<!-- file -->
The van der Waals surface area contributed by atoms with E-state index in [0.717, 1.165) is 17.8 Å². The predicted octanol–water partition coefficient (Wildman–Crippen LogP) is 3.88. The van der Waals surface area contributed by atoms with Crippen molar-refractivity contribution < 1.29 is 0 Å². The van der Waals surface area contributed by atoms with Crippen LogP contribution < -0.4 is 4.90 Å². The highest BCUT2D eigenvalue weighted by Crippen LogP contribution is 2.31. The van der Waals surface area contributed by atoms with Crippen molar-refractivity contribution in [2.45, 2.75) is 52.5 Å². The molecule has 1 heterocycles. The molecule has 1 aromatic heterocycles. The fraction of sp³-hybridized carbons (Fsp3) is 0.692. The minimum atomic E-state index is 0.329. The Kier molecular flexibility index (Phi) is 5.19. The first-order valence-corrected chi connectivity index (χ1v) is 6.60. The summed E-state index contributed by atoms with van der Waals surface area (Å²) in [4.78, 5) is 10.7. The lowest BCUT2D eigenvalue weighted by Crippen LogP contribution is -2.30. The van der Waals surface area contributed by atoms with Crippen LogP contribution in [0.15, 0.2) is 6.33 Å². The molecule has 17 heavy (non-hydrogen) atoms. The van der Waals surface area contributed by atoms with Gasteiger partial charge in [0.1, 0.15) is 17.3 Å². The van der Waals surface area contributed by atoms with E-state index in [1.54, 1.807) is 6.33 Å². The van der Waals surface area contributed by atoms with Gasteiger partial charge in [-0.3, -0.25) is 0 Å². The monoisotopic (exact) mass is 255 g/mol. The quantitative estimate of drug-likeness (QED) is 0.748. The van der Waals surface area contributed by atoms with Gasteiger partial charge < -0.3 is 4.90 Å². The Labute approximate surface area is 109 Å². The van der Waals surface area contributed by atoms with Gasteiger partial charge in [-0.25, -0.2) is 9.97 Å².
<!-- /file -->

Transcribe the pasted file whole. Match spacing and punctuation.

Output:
The van der Waals surface area contributed by atoms with E-state index in [0.717, 1.165) is 17.8 Å². The predicted octanol–water partition coefficient (Wildman–Crippen LogP) is 3.88. The van der Waals surface area contributed by atoms with Crippen molar-refractivity contribution < 1.29 is 0 Å². The van der Waals surface area contributed by atoms with Crippen LogP contribution < -0.4 is 4.90 Å². The highest BCUT2D eigenvalue weighted by Crippen LogP contribution is 2.31. The van der Waals surface area contributed by atoms with Crippen molar-refractivity contribution in [2.45, 2.75) is 52.5 Å². The molecule has 1 heterocycles. The molecule has 1 aromatic heterocycles. The fraction of sp³-hybridized carbons (Fsp3) is 0.692. The minimum atomic E-state index is 0.329. The Kier molecular flexibility index (Phi) is 5.19. The first-order valence-corrected chi connectivity index (χ1v) is 6.60. The summed E-state index contributed by atoms with van der Waals surface area (Å²) in [4.78, 5) is 10.7. The lowest BCUT2D eigenvalue weighted by Crippen LogP contribution is -2.30. The van der Waals surface area contributed by atoms with Crippen LogP contribution in [0.15, 0.2) is 6.33 Å². The molecule has 17 heavy (non-hydrogen) atoms. The van der Waals surface area contributed by atoms with Gasteiger partial charge in [0.1, 0.15) is 17.3 Å². The van der Waals surface area contributed by atoms with E-state index in [1.54, 1.807) is 6.33 Å². The van der Waals surface area contributed by atoms with Gasteiger partial charge in [-0.3, -0.25) is 0 Å². The monoisotopic (exact) mass is 255 g/mol. The quantitative estimate of drug-likeness (QED) is 0.748. The van der Waals surface area contributed by atoms with Gasteiger partial charge < -0.3 is 4.90 Å². The Labute approximate surface area is 109 Å². The van der Waals surface area contributed by atoms with Gasteiger partial charge in [-0.25, -0.2) is 9.97 Å².